Trying to blog through the ever shifting sands of the recent budget negotiations was no easy feat. I relied heavily on information flowing on the Bangor Daily News Live Maine Shutdown blog. Even though the crisis has passed, I’d encourage readers to check it out anyway.
It offers a chronology that can give context to all the partisan soundbites we’ll be hearing this week about which faction was more victorious/which faction was more problematic. Near as I can tell, the only leadership to earn serious bragging rights is the one from whom we’ve heard the least: Senate President Mike Thibodeau.
He’s had his chamber operating in near unanimity since before the shutdown and unanimity since.
House Speaker Sarah Gideon may not have garnered as much cohesiveness in her much larger chamber, but she gets props from me anyways. My understanding — I’m still reviewing the documentation I received late Monday evening and talking to people close to the negotiations — is Gideon and others managed to prevent some potentially dangerous cuts to social service programming, like MaineCare.
If Gideon was going to hold one line without fail, I am grateful it was the line she drew on behalf of Maine’s most vulnerable.
Our governor, and his LePage-ites in the House, definitely took the prize in playing chicken and in playing kick the can. Cue the celebrations.
I’ve found this budget cycle frustrating for many reasons, not the least of which being our lawmakers should have never got to the point of a shutdown in the first place. I’m also frustrated because I couldn’t keep up. I’ve typed two different posts since I last left off mocking the idea of Governor LePage bragging about his mad chicken skills.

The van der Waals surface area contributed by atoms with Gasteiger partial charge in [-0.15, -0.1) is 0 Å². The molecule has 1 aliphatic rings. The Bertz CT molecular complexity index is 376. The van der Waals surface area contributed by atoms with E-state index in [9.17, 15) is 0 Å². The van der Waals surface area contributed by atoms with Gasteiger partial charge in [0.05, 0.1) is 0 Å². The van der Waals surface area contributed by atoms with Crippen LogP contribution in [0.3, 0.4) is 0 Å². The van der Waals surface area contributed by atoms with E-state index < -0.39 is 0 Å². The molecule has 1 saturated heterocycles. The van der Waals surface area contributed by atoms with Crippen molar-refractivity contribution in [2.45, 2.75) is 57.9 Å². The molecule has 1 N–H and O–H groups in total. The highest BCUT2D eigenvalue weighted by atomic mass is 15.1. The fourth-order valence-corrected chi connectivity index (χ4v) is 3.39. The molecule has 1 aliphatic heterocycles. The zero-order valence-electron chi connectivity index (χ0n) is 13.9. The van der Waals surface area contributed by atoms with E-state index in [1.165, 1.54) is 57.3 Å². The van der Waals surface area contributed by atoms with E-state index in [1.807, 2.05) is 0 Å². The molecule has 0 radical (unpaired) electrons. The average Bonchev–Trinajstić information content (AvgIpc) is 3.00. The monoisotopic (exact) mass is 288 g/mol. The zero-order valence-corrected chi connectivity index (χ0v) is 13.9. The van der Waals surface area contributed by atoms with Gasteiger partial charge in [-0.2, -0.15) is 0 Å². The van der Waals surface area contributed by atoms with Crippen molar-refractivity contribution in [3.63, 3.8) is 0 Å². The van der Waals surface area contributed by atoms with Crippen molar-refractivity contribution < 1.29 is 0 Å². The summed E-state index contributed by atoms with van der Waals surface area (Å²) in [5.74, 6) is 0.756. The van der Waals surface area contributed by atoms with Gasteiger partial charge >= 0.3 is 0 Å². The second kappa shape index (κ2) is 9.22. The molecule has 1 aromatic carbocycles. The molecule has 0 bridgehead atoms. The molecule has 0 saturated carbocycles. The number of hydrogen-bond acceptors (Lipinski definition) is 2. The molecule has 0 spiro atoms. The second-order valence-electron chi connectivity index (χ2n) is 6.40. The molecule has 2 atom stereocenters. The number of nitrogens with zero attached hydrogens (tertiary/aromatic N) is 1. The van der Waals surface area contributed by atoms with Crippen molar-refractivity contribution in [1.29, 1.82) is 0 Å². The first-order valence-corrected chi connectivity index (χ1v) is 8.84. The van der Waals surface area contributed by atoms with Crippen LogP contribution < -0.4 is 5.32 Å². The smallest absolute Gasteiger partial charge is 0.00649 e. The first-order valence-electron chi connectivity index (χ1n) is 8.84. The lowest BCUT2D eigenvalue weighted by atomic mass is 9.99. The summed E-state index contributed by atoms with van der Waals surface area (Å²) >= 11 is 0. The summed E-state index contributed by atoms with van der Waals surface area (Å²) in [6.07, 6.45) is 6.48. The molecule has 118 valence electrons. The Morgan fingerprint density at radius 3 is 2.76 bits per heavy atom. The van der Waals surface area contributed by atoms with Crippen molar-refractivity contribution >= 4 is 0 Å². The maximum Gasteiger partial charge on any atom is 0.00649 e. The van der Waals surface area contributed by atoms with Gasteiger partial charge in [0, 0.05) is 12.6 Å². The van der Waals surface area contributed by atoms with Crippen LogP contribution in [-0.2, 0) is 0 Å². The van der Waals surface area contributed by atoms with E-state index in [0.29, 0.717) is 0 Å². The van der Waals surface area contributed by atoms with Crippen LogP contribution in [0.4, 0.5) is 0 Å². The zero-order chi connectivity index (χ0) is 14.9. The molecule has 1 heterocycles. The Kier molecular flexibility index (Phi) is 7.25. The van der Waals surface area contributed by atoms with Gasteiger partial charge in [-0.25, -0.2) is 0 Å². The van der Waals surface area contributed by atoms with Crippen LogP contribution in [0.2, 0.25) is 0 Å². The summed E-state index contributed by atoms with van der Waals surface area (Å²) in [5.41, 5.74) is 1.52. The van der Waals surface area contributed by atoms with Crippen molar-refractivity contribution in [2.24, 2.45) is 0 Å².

Before I could get them all the way through the process, the sands in our lawmakers’ sandbox would shift again and my words lost relevance. Which was a bummer because I had some good ones.
Like the post that was supposed to be called, Is it Governor Game of Chicken or Governor Chicken n Waffle. In it I talked about LePage waffling on the idea of an increase in the lodging tax as a good revenue source. Apparently, it’s only a good idea if he proposes it.
Then I dropped the words game and waffle to write about the way Governor LePage did all his communicating with the public during the shutdown via Facebook videos. Meanwhile the legislators were owning their mess, walking through the protesters and lobbyists every day of the shutdown.
And now I get to write about how the governor bullied the legislature into playing kick the can with him. So pathetically typical on the part of our governor and our broken two party system. Out of the sandbox and into the street to kick the can down the road.
Don’t get me wrong — there are things, especially when it comes to Maine’s most vulnerable — in the budget that I like. However, there’s no avoiding the fact that the budget includes increases in overall spending.
The Democrats were the fiscally responsible party acknowledging this fact and seeking a balancing revenue source, going so far as use a revenue source Republicans had already suggested. The Republicans in the House rejected their own idea and voted for increased spending without increased revenue, which some could argue is completely fiscally irresponsible.
This whole debacle should teach us voters a few things. First, the two party system is completely broken and polarization over policy is the new norm. Second, it might be time to think about downsizing the Maine House of Representatives.
Third, the sands measuring the final days of LePage’s administration can’t shift and settle fast enough.